1. Mark Zuckerberg has an awful lot of pocket money and likes to buy shiny things. He was probably just as blown away upon donning the latest prototype as everyone else was. He threw down a blank cheque and screamed TAKE MY MONEY. I feel much the same way, hence why I pre-ordered the second iteration of the developer’s kit as soon as it was announced; and will certainly be buying a consumer version when it’s released, as well as countless controllers and peripherals to greater immerse me in virtual worlds. If I had billions to invest, I sure would’ve put those into Oculus too.
2. Facebook made a long-term strategic business decision about a future computing platform in order to stay relevant. People were just as perplexed back in 2005 when Google snapped up Android Inc, a mobile phone software company. “Wireless will be the next frontier for search” they claimed, and many scoffed. Now mobile represents as much as 30% of internet browsing. Facebook is an incredibly successful internet platform, for messaging, sharing, and real-time chat. Oculus, and VR in general, is just another platform that in 10 years will likely be just as ubiquitous as the mobile phone is today.
3. As Jessie J tells us – everybody’s got a price. Oculus’ price was $2 billion, the point at which it would simply have been stupid to say no. There is no doubt that Oculus had ben courted by other eager firms, some of whom the community would almost certainly have appreciated more. Firms like Valve, Google, or heck – even Microsoft (actually, no – I take that back, not Microsoft – the great killer of all things that are cool ). But none of them fronted a price that Oculus found acceptable; Facebook did. There’s also the fact that selling out to Apple or Google would have meant destroying their current vision and being fully swallowed into the parent company’s game plans – Facebook will allow them to continue operating independently (or at least, so we are told).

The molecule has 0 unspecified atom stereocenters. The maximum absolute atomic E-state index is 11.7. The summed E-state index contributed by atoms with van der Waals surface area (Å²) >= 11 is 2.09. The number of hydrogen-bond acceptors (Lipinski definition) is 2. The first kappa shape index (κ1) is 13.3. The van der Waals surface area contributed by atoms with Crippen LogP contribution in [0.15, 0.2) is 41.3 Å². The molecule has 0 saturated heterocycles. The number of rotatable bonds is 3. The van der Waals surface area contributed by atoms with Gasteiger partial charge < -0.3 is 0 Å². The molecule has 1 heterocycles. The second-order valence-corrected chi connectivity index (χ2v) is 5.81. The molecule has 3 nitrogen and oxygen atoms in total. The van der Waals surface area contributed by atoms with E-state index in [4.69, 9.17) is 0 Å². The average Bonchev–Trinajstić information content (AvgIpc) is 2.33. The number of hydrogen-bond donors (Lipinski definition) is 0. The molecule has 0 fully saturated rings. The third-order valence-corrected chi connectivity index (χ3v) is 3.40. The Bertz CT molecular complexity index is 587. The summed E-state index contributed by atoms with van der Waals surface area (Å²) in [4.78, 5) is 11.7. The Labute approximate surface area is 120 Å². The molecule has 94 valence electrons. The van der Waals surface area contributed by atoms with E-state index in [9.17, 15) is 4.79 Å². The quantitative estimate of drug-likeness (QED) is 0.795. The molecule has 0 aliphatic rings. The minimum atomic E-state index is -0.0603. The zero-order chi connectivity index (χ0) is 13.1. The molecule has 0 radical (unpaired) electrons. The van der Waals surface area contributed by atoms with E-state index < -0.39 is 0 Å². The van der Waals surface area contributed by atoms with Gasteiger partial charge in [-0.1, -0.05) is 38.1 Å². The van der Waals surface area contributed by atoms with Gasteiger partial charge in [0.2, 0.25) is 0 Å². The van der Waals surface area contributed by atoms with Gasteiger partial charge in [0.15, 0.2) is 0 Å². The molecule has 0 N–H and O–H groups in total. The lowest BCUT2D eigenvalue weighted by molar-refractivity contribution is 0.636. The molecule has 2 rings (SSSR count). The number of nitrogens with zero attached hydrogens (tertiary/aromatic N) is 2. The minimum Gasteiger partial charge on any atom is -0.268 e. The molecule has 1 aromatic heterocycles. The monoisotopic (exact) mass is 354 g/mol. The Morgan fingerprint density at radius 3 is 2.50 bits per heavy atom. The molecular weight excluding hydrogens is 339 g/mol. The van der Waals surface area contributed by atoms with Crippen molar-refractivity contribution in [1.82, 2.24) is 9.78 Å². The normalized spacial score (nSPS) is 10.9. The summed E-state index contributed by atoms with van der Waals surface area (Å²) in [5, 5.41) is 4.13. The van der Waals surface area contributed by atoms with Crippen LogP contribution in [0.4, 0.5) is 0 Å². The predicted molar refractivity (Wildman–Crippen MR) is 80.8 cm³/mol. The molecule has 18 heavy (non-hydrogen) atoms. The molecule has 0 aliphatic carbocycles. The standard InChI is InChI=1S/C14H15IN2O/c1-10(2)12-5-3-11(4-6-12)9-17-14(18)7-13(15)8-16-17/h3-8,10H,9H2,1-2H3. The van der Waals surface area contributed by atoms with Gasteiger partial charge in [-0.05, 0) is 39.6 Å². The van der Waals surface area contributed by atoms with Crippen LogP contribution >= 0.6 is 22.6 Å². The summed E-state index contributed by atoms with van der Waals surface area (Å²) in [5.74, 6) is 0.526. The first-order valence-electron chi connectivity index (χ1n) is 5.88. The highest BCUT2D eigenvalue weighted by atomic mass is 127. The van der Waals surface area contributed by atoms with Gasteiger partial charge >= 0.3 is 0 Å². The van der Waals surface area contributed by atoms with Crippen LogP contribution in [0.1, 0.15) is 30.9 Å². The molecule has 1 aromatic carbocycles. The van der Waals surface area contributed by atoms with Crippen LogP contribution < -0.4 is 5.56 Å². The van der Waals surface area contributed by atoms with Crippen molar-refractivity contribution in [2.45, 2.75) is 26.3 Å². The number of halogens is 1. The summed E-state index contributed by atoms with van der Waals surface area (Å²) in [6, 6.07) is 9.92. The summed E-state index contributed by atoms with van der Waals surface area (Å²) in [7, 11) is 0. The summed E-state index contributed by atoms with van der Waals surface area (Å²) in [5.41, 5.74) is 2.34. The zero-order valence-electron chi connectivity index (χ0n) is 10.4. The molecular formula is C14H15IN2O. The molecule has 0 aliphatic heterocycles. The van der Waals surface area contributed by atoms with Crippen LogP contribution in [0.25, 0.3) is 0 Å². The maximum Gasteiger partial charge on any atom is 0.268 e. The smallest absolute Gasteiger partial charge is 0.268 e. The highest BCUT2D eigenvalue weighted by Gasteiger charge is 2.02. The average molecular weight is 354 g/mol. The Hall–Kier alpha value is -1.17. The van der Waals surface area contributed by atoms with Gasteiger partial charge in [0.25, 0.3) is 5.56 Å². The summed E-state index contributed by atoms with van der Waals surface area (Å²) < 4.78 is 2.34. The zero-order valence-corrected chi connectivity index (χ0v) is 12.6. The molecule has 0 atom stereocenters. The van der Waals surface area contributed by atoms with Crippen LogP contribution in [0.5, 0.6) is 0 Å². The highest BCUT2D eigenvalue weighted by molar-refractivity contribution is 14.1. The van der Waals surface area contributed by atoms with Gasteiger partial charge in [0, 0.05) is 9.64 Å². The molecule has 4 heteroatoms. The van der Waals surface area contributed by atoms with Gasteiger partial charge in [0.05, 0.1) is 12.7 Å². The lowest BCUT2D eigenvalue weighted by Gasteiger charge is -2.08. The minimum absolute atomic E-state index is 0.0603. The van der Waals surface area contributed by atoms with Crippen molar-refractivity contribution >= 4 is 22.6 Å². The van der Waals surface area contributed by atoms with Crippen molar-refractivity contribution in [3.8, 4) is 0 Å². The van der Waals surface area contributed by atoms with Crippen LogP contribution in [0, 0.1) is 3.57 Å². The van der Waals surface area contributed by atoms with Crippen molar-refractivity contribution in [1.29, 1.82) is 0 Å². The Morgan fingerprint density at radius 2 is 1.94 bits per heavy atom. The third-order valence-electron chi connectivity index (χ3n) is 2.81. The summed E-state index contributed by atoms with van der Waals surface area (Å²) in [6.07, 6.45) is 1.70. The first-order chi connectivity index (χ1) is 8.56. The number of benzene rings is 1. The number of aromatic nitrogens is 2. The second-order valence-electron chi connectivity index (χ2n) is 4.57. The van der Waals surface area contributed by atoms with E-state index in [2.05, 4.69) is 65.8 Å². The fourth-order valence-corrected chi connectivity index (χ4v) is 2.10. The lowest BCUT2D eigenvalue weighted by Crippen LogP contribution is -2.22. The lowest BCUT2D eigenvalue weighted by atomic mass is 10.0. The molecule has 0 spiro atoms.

So What Does This Mean for Oculus’ Future?
Facebook hasn’t yet destroyed Instagram or WhatsApp, despite the same initial fears that it would flood the apps with advertising or require Facebook login. Oculus has ben given the same promises: that nothing in their vision will change, and that current gaming focus will come first. At some point down the line, a VR environment similar to second life with Facebook avatars and inevitable advertising is likely, but not yet; and who cares? What else does the acquisition mean for Oculus’ future?